Yesterday evening I composed a pole on one of my social media accounts to determine which post write today. By demand, 56% of voters preferred that I delicate a post to ‘places to visit in South Korea’.
Quite some time ago I wrote a similar post about London, feel free too take a peek:
Since taking blogging more seriously in October or November of last year, I have sporadically highlighted some suggestions of places to visit in Seoul and Incheon; therefore it would be more suitable if I condensed this information into a list. The following bullet points consist of previous references as well as some extra additions.
- Seoul/Namsan Tower – this is the most idyllic location for viewing Seoul’s skyscrapers from a panoramic view. A cable car takes you up to the tower and outdoor viewing platforms. During the summer it’s a great place for families to eat lunch and hang around, especially as it provides some cafés and fast food restaurants. This area also gives place to a love lock bridge.
- Gyeongbokgong Palace – this is a popular tourist destination due to it historical importance. Gyeongbokgong served as the main Palace of the Joseon dynasty until it was damaged by a fire inflicted during the Imjin war. It was originally constructed in 1394 and now serves as a museum accessible to the public. There is more than one main structure to view as the Palace has several courts.
- Lotte world and Everland – are the most poplular theme parks in South Korea and are most comparable to Disney Land sites. With Disney’s fantastic reputation its easy to underestimate the quality of Lotte World and Everland; from experience I can tell you that you will be pleasantly suprised by all aspects of Lotte world. There are a variety of amazingly fast rides and water rides that throw you around from all angles, more than plenty of restaurant choices, countless cosmetic and gift shops and a mesmerising ‘end of the day’ production with performers from all over the globe.
- Myeongdong – the largest shopping district of Seoul, giving home to all the major korean cosmetic brands, luxury and affordable fashion retailers, Western and traditional restaurants, street foods etc. It’s one of my favorite places to go, just be aware that it’s very over populated so if you want to bring along any children, elderly people, or disabled dear ones it’s best to explore the area during the daytime on a weekday which doesn’t intersect with any Korean national holidays.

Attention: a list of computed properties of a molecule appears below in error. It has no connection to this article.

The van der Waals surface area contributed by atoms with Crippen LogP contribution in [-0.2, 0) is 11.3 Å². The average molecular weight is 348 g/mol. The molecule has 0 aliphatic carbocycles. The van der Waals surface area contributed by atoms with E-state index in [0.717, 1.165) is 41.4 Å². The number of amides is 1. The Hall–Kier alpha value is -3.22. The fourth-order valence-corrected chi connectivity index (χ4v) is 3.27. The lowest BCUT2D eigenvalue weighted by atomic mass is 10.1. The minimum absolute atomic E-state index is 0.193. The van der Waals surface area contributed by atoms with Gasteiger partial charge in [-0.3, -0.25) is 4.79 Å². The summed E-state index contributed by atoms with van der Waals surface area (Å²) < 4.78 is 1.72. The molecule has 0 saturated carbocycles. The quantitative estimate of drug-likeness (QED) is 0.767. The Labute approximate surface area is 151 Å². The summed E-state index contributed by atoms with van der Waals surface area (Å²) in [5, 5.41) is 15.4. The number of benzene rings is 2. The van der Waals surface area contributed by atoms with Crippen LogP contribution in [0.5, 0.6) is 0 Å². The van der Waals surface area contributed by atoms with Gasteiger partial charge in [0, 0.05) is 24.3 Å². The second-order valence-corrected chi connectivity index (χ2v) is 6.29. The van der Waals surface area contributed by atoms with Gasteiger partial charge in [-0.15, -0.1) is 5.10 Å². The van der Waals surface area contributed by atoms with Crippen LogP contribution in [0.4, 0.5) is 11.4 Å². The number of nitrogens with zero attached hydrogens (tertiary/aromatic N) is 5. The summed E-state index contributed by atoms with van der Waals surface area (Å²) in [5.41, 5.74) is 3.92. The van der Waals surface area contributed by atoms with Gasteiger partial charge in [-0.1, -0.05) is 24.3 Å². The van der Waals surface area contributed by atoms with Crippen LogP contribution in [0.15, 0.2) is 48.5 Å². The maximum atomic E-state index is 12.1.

- Samcheongdong – if you would prefer to be away from over crowded streets, Samcheongdong has a calmer atmosphere with a endless amounts of independent coffee cafés, florists and buildings with traditional style exteriors.
- Insadong – is mainly recognised as the city of art due to the fact that a Palace specially used for art education one resided there.
- Hongdae – honestly this isn’t somewhere where I like to go often. Although if you are more of a ‘trendsetter’ and a young adult who wants to socialise in the bars and clubs with Koreans and foreigners; then Hongdae is a common choice. I usually just go there for their dessert cafés.
- Namdaemun – another district of Seoul well recognised for its rich history culture. Namdaemun Gate is a photo opportunity that you will definitely want to add to your memory collection.
- Changdeokgung – another ‘must see’ Palace. Unlike Gyeongbokgong it is more famous for its gardens which are in full bloom during Spring and Summer. At this location you can often see Korean citizens wearing Hanbok (the name given to their traditional dress).
- Deoksugung – a Palace significant with it’s Royal Guard Ceremony. Placed within the grounds are the National Museum of Art, forested gardens and a statue of King Sejong the Great.